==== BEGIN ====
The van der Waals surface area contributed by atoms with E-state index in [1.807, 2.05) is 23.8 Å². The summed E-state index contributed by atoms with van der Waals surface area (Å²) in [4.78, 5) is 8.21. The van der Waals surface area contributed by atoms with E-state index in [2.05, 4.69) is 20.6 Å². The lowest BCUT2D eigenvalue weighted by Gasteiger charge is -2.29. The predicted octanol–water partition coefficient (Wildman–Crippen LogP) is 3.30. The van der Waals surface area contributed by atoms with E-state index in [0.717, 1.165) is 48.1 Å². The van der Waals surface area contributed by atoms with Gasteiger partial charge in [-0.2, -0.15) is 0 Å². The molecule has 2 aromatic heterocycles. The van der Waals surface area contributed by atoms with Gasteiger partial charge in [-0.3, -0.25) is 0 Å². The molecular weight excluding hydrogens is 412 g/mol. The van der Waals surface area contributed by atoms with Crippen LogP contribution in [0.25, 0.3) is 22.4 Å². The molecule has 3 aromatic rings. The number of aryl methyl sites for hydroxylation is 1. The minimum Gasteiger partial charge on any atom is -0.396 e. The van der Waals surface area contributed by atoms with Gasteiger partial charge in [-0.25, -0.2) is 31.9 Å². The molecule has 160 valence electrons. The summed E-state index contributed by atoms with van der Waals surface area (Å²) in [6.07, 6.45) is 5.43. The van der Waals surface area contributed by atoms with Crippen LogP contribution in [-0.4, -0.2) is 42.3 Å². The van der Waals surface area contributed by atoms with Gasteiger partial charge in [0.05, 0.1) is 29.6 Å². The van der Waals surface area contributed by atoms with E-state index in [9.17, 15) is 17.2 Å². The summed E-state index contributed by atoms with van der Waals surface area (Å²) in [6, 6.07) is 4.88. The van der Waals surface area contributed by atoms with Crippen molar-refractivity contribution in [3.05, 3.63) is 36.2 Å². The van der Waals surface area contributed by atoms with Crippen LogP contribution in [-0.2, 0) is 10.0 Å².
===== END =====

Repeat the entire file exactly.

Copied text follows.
The van der Waals surface area contributed by atoms with E-state index in [1.807, 2.05) is 23.8 Å². The summed E-state index contributed by atoms with van der Waals surface area (Å²) in [4.78, 5) is 8.21. The van der Waals surface area contributed by atoms with E-state index in [2.05, 4.69) is 20.6 Å². The lowest BCUT2D eigenvalue weighted by Gasteiger charge is -2.29. The predicted octanol–water partition coefficient (Wildman–Crippen LogP) is 3.30. The van der Waals surface area contributed by atoms with E-state index in [0.717, 1.165) is 48.1 Å². The van der Waals surface area contributed by atoms with Gasteiger partial charge in [-0.2, -0.15) is 0 Å². The molecule has 2 aromatic heterocycles. The van der Waals surface area contributed by atoms with Gasteiger partial charge in [-0.3, -0.25) is 0 Å². The molecular weight excluding hydrogens is 412 g/mol. The van der Waals surface area contributed by atoms with Crippen LogP contribution in [0.25, 0.3) is 22.4 Å². The molecule has 3 aromatic rings. The number of aryl methyl sites for hydroxylation is 1. The minimum Gasteiger partial charge on any atom is -0.396 e. The van der Waals surface area contributed by atoms with Gasteiger partial charge in [-0.25, -0.2) is 31.9 Å². The molecule has 160 valence electrons. The summed E-state index contributed by atoms with van der Waals surface area (Å²) in [6.07, 6.45) is 5.43. The van der Waals surface area contributed by atoms with Crippen LogP contribution in [-0.4, -0.2) is 42.3 Å². The van der Waals surface area contributed by atoms with Gasteiger partial charge in [0.05, 0.1) is 29.6 Å². The van der Waals surface area contributed by atoms with E-state index in [9.17, 15) is 17.2 Å². The summed E-state index contributed by atoms with van der Waals surface area (Å²) in [6, 6.07) is 4.88. The van der Waals surface area contributed by atoms with Crippen molar-refractivity contribution in [3.05, 3.63) is 36.2 Å². The van der Waals surface area contributed by atoms with Crippen LogP contribution in [-0.2, 0) is 10.0 Å².